Is Fibromyalgia Real? One of The Most Misunderstood Medical Conditions

is fibromyalgia real? understanding fibro

Asking ‘is Fibromyalgia real?’ is a legitimate question. The medical community has no clear understanding of the processes that lead to this syndrome. Taken from a naturopathic and functional medicine perspective, there is far more light that can shine down on this all-too-misunderstood chronic condition.

In the conventional sense, fibromyalgia is a real syndrome. It is a collection of symptoms that occur collectively in the absence of any other well-understood clinical disease. So when no other ‘better understood’ medical diagnosis can be given, fibromyalgia is the name given. This is a called a ‘diagnosis of exclusion’. When every other possible diagnosis is proven negative, we’re left with a diagnosis of fibromyalgia.

Fibromyalgia has fascinated me since the early days of naturopathic medical school because it doesn’t neatly fit into any diagnostic category. There is a vagueness in fibromyalgia that suggests that a concrete understanding simply does not currently exist. Fibromyalgia is considered an ‘idiopathic pain syndrome’ and therefore, by definition, has no known cause.

In my years of studying functional medicine, I’ve learned one very important concept; that anything deemed ‘idiopathic’ must in fact be ‘multi-factorial’. Fibromyalgia is no exception.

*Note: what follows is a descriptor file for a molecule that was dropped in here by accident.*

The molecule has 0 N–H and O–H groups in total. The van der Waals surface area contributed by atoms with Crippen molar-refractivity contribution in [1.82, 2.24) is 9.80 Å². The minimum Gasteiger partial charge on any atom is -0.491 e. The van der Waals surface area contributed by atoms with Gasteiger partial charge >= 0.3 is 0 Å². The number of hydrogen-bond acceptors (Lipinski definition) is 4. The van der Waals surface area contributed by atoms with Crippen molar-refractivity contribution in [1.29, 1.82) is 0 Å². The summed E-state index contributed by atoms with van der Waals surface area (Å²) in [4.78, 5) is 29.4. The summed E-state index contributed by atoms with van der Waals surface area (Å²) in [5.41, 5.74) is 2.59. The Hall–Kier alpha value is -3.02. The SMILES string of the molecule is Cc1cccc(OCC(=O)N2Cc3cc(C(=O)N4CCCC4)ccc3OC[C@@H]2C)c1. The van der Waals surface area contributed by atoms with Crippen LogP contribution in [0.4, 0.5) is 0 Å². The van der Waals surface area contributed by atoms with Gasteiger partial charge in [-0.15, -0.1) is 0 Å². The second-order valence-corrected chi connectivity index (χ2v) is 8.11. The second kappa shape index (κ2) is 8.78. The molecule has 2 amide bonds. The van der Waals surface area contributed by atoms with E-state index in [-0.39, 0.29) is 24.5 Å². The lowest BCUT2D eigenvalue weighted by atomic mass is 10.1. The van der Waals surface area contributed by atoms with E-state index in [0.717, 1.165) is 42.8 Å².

Fibromyalgia is Real but There is No Single Cause

The most logical explanation for fibromyalgia is that there are multiple systemic problems occurring, which collectively increase toxins within the cell that ultimately decreases the cells energy production. This phenomena is well documented and is called ‘mitochondrial dysfunction’. The mitochondria are a part of each cell whose job is to produce the master energy molecule called ATP. When there is an impairment of mitochondrial activity, what follows is decreased ATP production which is experienced as muscle weakness, fatigue and pain (the hallmarks of fibromyalgia)

Until the actual causes of the mitochondrial dysfunction are explored and reversed, the symptoms of fibromyalgia will continue. The challenge is in uncovering what these deeper causative factors are, since not everyone with the classic fibromyalgia symptoms will have the same root causes.

Most know that fibromyalgia is commonly linked to chronic fatigue syndrome but a lesser-known fact is that fibromyalgia is also linked to:

  • Hypothyroidism
  • Irritable Bowel Syndrome (IBS)
  • Small Intestinal Bacterial Overgrowth (SIBO)
  • Insomnia
  • Chronic Migraines
  • Autoimmune diseases

Other conditions that are not as commonly linked to fibromyalgia cases but should always be consider when there is no obvious diagnosis and where pain is a central feature include:

  • Lyme disease or other chronic infections (esp. Chlamydia spp.)
  • Heavy metal exposure (esp. lead and mercury)
  • Iron overload
  • Mold toxicity

Simply stated, the path to wellness is to start with the fundamentals. Assess each of these conditions listed above with an experienced naturopathic or functional medicine practitioner.

If Fibromyalgia is Real, How do we Test for it?

Classically, the common lab testing used to diagnose pain syndromes are negative in cases of fibromyalgia. The common tests are:

  • C-Reactive Protein (CRP)
  • Erythrocyte Sedimentation Rate (ESR)
  • Anti-Cyclic Citrullinated Peptide (Anti-CCP)
  • Anti Nuclear Antibody (ANA)

If any of these tests have come back positive, addition testing into autoimmune causes for your pain should be further explored.